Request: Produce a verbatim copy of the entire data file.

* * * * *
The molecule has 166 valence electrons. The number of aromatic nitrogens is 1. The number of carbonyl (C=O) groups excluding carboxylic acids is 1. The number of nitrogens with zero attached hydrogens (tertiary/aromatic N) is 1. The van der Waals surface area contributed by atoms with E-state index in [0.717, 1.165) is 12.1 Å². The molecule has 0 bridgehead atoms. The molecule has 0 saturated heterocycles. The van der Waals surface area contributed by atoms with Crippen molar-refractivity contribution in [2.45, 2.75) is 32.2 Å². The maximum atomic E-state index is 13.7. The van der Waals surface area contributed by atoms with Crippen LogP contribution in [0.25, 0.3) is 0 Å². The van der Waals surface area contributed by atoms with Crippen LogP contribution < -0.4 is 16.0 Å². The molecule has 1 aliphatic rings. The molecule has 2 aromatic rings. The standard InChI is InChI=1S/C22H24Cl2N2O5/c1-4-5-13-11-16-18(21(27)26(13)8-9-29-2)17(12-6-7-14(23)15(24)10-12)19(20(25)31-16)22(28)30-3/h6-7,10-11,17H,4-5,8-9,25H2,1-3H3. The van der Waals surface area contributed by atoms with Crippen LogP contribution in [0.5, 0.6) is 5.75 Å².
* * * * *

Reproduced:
The molecule has 166 valence electrons. The number of aromatic nitrogens is 1. The number of carbonyl (C=O) groups excluding carboxylic acids is 1. The number of nitrogens with zero attached hydrogens (tertiary/aromatic N) is 1. The van der Waals surface area contributed by atoms with E-state index in [0.717, 1.165) is 12.1 Å². The molecule has 0 bridgehead atoms. The molecule has 0 saturated heterocycles. The van der Waals surface area contributed by atoms with Crippen molar-refractivity contribution in [2.45, 2.75) is 32.2 Å². The maximum atomic E-state index is 13.7. The van der Waals surface area contributed by atoms with Crippen LogP contribution in [0.25, 0.3) is 0 Å². The van der Waals surface area contributed by atoms with Crippen LogP contribution < -0.4 is 16.0 Å². The molecule has 1 aliphatic rings. The molecule has 2 aromatic rings. The standard InChI is InChI=1S/C22H24Cl2N2O5/c1-4-5-13-11-16-18(21(27)26(13)8-9-29-2)17(12-6-7-14(23)15(24)10-12)19(20(25)31-16)22(28)30-3/h6-7,10-11,17H,4-5,8-9,25H2,1-3H3. The van der Waals surface area contributed by atoms with Crippen LogP contribution in [0.5, 0.6) is 5.75 Å².